Ottawa to amend Indian Act, eliminate ‘discriminatory’ clauses
by Christopher Curtis, Montreal Gazette, Feb 26, 2016
In a move that could affect thousands of aboriginal people across Canada, the federal government announced Wednesday it will amend sections of the Indian Act that discriminated against the descendants of bi-racial marriages.
News of the amendments comes six months after a Quebec judge ordered the government to revise segments of the law that violate the Charter of Rights and Freedoms. The federal government’s lawyers had immediately appealed the Aug. 3 ruling and were set to fight it in court.
But Monday they withdrew their appeal and now the Liberal government is set to form a parliamentary committee tasked with re-drafting sections of the Indian Act, according to a government source.
Wednesday’s announcement was a welcome development for 47-year-old Stéphane Descheneaux, an Abénaki who fought for years to have his three daughters recognized as Status Indians—a legal designation that comes with land and treaty rights. Until the Aug. 3 ruling, Descheneaux did not have enough indigenous ancestry to pass Indian Status along to his children.
Last summer’s court decision found that Descheneaux’s daughters were being unfairly punished by a “discriminatory” clause of the Indian Act.
“For over 40 years I lived in this sort of grey area, wondering if I was aboriginal or white or Métis,” Descheneaux told the Montreal Gazette. “I don’t want my daughters to carry that burden for a lifetime… It’s a great moment for everyone, it’s been such a long time coming. I’m happy people came to their senses and we’re not going to waste time on an appeal.”
Though many of Descheneaux’s friends have the same amount of indigenous ancestry as him, they grew up Status Indians while he did not. It was only through a federal court decision, in 2010, that he gained legal recognition of his aboriginal status and resolved the identity questions that had dogged him his whole life.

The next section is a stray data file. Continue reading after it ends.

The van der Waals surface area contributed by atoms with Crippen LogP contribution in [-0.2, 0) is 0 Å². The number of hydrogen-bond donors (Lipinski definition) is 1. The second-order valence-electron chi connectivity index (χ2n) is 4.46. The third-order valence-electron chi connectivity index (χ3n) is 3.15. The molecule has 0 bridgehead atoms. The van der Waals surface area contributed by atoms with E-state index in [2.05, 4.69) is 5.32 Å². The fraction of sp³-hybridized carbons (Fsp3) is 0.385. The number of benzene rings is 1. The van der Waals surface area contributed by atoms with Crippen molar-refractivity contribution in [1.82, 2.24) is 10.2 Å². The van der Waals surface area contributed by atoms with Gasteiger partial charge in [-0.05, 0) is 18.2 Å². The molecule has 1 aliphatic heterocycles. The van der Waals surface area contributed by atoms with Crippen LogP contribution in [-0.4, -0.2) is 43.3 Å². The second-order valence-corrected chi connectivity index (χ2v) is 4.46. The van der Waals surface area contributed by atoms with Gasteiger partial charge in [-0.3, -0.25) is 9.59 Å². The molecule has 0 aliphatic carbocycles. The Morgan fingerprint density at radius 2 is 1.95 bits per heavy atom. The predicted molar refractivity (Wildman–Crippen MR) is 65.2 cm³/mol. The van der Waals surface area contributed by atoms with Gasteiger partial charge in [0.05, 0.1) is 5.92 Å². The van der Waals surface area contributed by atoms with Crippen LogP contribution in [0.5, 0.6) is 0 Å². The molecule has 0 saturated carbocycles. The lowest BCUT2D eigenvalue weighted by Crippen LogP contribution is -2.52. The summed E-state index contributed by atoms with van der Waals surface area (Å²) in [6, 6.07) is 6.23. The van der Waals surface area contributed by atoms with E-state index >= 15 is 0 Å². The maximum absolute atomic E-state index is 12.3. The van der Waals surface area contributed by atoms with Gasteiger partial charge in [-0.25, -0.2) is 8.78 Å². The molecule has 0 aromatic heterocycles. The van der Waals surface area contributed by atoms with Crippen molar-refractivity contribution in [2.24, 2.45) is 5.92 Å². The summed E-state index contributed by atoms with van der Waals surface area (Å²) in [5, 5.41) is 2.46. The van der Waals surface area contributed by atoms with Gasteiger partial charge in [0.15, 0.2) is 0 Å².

He pursued the same rights for his children and secured a favourable ruling from Quebec Superior Court Justice Chantal Masse last summer.
In her Aug. 3 ruling, Masse said Descheneaux’s precarious situation stems from a loophole in the Indian Act—one that afforded aboriginal women inferior legal status than aboriginal men.
Descheneaux’s troubles trace their way back to his grandmother, an Abénaki from Odanak near Sorel who lost her status after marrying a white man 60 years ago. Under Section 12 of the Indian Act, interracial marriage was grounds for a woman to lose her status and be forced from her home on the reserve.
Had Descheneaux’s grandmother been a man marrying a non-aboriginal woman, she wouldn’t have been punished. In fact, were she a man, the Indian Act would have granted full Indian Status to her non-aboriginal wife, their children and grandchildren.
Though the Supreme Court struck down the section of the law that affected Descheneaux’s grandmother in 1983, certain problems persist. Masse’s ruling argued that the Indian Act created a historic wrong—one that unfairly punished the descendants of aboriginal women for generations.
It is, she argued, the government’s job to right that wrong and bring back people like Descheneaux’s children into the fold.
In a statement released Wednesday, the Aboriginal Affairs and Northern Development Department did not explain how the law will change. But it did hint at a more collaborative process moving forward.
“The Government is also exploring various opportunities and approaches for engagement with First Nations and other Indigenous groups on necessary legislative changes, and more information on this will be forthcoming,” the statement read.
Leaders in the Abénaki nation believe the willingness, by the Liberal government, to reform the Indian Act signals a new approach to the relationship between First Nations and Ottawa.
“After the elections, after the departure of Stephen Harper’s government, we saw a real willingness to change the law,” said Chief Denis Landry, of the Abénaki Council of Wôlnak. “It’s a very special moment for us. We’re already seeing a new approach to our relationship and I like the government’s willingness to re-work the (Indian Act). It bodes well.”
For Descheneaux, Wednesday certainly felt like a victory, albeit a bittersweet one.
“For a long time, my daughters and I were on that quest that just about every person embarks on at some point in their lives,” he said. “They wanted to know who they are, where they come from and so on. We have those answers.
“Indian Status is one thing but there are so many other problems we need to fix. When you think that it’s 2016 and there’s all these reserves with no drinking water, whose children don’t have the same educational opportunities as non-aboriginals, there’s a lot of work to do. I’m confident we can sit down together and get it done.”
It’s unclear how many people would be affected by amendments to the Indian Act. When the House of Commons passed Bill C-31 in 1985—striking down the laws that punished women in inter-racial marriages—thousands saw their status reinstated.